I don't give a damn if you think I'm a bad person because I'm fat or because I smoke or because I enjoy bacon sandwiches, or because I drink. I am me, and I will continue to be me whether you like it or not.

11 comments:

  1. I love smoking. And miss it terribly. Have one for me next time, okay?

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  2. Oh I second what CTJen said!
    And living is a choice, too. While some may prefer I didn't, I still choose to live and breathe and enjoy this life of mine! =0)

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  3. I smoked for years but I stopped...not particularly on purpose. I discovered that I could smell things better and stopped getting bronchial infections. I wouldn't smoke again because I enjoy not smoking more than I enjoy smoking.

    Lots of people do dangerous, life-threatening things because they enjoy them. They ride motorcycles, or ski, or play contact sports. The point being that their bodies are their own to treat as they see fit. Singling out one particular 'bad' behaviour as needing to be stopped is scapegoating. As long as you know the risks (which is probably important) then it's not anybody's business what you do with your body. It's not a rented tuxedo; you don't get your deposit back if you return it in pristine condition.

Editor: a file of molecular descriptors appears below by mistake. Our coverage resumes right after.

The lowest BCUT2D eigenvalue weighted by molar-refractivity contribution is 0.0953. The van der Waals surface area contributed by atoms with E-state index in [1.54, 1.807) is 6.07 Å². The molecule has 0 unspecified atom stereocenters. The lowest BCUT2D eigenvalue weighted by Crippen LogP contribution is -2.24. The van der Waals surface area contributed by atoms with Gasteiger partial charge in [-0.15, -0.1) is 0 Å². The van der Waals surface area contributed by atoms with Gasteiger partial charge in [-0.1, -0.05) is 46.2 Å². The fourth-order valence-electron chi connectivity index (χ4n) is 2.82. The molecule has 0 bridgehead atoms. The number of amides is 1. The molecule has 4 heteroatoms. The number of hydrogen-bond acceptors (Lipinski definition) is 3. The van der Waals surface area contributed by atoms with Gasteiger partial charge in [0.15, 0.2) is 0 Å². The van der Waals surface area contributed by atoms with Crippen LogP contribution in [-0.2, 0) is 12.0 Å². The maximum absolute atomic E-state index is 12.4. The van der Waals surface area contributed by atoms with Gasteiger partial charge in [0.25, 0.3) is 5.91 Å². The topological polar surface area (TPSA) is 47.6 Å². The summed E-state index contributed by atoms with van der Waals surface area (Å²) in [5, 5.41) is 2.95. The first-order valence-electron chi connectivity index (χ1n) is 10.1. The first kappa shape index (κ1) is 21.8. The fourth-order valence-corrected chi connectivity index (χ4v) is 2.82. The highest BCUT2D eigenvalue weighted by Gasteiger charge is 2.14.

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  4. Smoking is your choice, and since you're having one for others, please have one for me too.

    I'm going to tell my quitting smoking story, not to inspire or lecture in any way, but when I think about how I quit, which was in Jan. 2007, a serious of incidents had to line up just so for all the pieces to fall into place that allowed me to quit. They were all random and I don't think I could ever replicate the situation. I think it's as likely I would win the lottery as it is I could quit smoking again.

    I also happen to think that some people are just more addicted to certain things than others. I'm sure we all know people who can smoke every once and a while not think twice about it otherwise. I was never, ever, ever that person and I envied/hated those people. But I know other people who can't get through the day without soda, which I don't care about at all. So there you go.

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  5. Yeah, the whole Healthist moral crusade (including demonizing eating 'too much bad,' 'too little good,' smoking, not engaging in healthy behavior X, being perceived as engaging in healthy behavior Y, etc etc) is getting old.

    Healthism --- this obsession with some kind of prescription for what seems to be a fountain of youth --- just oppresses us all. Because NO ONE is going to be healthy forever (there's that mortality thing).